Almost one year ago, Congress passed the FDA Modernization Act 2.0, and we joined in the well-warranted celebration. Yet, at the same time, we recognized that the battle to liberate animals from labs remained a starkly uphill one . . .
. . . because animal experimentation is enshrined in far more than *just* law.
The FDA Modernization Act 2.0 eliminates the legal requirement that human drugs be tested on other-than-human animals, but, almost 12 months later, the FDA has yet to similarly amend any of its regulations, which continue to require data from other-than-human experiments.
This has prompted nine Congresspersons to send a letter to FDA Commissioner Robert Califf, lamenting that “‘the FDA has been delinquent in not following the directives of Congress and revamping its archaic regulations relating to animal testing mandates for new drug screening….’” and requesting that the FDA specify “what specific steps [it] is taking to update its animal testing regulations….”
We don’t know how the FDA will respond, but we do know the answer to another of Congress’s questions.
In a tweet last Monday, Rand Paul – a primary sponsor of the FDA Modernization Act – asked the FDA why it is still requiring “animal testing for new drugs” . . . and here we can help.
The FDA is still requiring animal experimentation because it is a primary facilitator, partner, and beneficiary of the animal research industry:
- The FDA itself undertakes animal experimentation and is a “sister” agency of the NIH – the world’s largest funder of animal research. (Indeed, “[b]etween 2010 and 2016, every single drug that won approval from the FDA–210 different pharmaceuticals–originated, at least in part, from research funded by the NIH.”)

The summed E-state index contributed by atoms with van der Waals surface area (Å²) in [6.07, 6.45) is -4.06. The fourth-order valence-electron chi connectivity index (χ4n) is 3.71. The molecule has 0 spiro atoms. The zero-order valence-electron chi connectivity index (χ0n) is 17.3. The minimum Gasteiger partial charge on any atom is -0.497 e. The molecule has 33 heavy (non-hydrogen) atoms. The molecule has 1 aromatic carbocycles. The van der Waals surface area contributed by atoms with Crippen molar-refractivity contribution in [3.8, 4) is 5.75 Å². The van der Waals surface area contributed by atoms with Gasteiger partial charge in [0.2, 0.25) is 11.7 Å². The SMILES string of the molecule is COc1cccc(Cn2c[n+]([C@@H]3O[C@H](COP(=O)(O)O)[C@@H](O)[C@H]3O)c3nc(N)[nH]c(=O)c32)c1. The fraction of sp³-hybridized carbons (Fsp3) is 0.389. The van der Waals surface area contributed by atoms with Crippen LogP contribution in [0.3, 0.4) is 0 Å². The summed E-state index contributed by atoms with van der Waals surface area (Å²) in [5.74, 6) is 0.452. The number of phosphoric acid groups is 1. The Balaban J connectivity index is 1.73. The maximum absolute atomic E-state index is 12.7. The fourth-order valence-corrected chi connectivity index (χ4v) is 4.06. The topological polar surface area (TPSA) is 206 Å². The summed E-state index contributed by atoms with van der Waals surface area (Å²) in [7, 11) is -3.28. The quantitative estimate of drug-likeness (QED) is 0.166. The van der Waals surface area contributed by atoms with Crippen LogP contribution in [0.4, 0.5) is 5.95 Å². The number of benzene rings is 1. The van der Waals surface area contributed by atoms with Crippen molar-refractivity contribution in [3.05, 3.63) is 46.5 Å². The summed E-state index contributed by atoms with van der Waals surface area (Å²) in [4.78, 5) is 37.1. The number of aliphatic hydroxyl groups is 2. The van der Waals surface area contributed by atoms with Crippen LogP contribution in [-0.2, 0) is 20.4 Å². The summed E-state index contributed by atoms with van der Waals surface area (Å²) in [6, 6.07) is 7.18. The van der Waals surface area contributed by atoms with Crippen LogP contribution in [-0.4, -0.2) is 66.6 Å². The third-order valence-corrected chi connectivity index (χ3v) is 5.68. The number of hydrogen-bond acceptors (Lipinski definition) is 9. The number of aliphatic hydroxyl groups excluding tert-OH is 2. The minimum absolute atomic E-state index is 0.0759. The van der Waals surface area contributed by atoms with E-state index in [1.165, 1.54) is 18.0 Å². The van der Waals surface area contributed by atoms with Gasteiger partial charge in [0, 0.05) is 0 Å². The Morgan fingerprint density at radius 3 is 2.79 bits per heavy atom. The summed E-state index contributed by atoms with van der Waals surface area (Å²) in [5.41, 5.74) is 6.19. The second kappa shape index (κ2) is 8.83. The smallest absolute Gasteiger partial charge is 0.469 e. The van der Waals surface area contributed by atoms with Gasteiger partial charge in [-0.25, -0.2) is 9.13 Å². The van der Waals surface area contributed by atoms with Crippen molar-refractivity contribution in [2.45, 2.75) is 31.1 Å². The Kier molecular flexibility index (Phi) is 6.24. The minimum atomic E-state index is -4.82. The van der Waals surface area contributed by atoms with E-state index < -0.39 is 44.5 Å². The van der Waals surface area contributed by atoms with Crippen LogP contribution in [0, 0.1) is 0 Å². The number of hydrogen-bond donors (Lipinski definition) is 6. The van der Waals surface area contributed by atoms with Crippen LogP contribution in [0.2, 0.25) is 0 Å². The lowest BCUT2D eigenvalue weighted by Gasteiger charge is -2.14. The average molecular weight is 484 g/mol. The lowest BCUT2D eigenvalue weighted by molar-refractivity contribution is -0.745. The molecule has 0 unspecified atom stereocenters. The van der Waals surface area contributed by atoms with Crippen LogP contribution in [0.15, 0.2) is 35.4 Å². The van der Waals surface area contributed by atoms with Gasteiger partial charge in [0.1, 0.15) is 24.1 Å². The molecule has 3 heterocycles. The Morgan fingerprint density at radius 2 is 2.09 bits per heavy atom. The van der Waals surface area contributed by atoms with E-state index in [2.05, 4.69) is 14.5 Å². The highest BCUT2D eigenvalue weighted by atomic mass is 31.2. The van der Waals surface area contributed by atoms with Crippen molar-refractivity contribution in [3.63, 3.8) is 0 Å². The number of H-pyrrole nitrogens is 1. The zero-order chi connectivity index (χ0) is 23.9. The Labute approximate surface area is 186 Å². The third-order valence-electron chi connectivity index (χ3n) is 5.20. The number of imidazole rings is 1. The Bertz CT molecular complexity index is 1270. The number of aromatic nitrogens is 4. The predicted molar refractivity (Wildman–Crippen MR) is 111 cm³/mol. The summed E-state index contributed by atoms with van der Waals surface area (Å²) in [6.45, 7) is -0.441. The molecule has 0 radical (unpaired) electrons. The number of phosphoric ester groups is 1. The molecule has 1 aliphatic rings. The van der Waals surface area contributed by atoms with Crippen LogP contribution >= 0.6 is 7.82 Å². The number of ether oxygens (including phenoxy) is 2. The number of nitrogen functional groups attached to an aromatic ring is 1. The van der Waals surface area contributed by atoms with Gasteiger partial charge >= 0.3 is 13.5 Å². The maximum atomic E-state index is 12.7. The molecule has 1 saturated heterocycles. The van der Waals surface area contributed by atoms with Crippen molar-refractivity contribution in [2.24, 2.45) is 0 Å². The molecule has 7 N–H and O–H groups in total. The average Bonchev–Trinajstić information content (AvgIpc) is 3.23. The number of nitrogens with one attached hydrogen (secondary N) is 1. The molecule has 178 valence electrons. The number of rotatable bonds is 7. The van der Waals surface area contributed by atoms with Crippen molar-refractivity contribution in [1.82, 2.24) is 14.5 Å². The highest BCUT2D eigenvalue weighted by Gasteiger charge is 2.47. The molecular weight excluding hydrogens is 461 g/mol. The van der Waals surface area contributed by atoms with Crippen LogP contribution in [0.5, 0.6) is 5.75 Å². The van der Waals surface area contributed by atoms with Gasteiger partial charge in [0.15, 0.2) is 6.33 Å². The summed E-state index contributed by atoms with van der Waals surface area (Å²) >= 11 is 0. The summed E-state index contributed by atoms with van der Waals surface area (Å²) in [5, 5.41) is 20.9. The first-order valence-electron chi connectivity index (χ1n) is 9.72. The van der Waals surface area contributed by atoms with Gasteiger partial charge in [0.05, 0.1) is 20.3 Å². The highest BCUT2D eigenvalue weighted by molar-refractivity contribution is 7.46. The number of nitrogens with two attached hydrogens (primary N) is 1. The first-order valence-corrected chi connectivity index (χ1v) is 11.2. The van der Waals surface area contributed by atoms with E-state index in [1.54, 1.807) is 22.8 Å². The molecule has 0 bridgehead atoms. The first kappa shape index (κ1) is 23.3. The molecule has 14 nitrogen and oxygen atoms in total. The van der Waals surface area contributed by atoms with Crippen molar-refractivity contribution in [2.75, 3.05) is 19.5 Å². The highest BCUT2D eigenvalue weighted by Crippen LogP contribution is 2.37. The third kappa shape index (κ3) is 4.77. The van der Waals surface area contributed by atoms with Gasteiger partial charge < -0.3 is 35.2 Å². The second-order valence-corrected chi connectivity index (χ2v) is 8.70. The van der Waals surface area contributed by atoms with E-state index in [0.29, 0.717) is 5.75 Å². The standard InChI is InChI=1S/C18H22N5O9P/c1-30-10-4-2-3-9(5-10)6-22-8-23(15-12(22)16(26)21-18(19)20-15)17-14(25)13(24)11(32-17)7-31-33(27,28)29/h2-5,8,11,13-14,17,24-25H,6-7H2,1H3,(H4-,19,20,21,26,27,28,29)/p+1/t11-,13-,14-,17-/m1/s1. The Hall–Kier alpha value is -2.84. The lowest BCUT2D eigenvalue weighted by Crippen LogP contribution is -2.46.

- The FDA has become a full-fledged “partner of industry”, has taken on “a new kind of hybrid role as a governmental business”, and shares a “revolving door [with] pharmaceutical companies”.
- The FDA maintains “an unreceptive environment that fails to encourage innovation and development of more predictive [and ethical] test methods”.
- The FDA – just like the broader industry – views “the development of alternatives [to animal experimentation] . . . as a political problem”, “not  a pressing scientific issue”.
So, just like other facets of the U.S. government, the FDA is the animal research industry, which benefits from the status quo and will fight to protect it.
We must fight against the animal experimentation industry with far more than the FDA Modernization Act: we must demand an accounting of the political and financial interests at play, and we must remain unequivocal in our demand for change.
If one of your Senators signed onto the letter to the FDA, please send them a message to thank them and let them know that you support an end to animal experimentation!
The more people who know the truth, the stronger our movement to end animal experimentation becomes. Please spread the word among your network.
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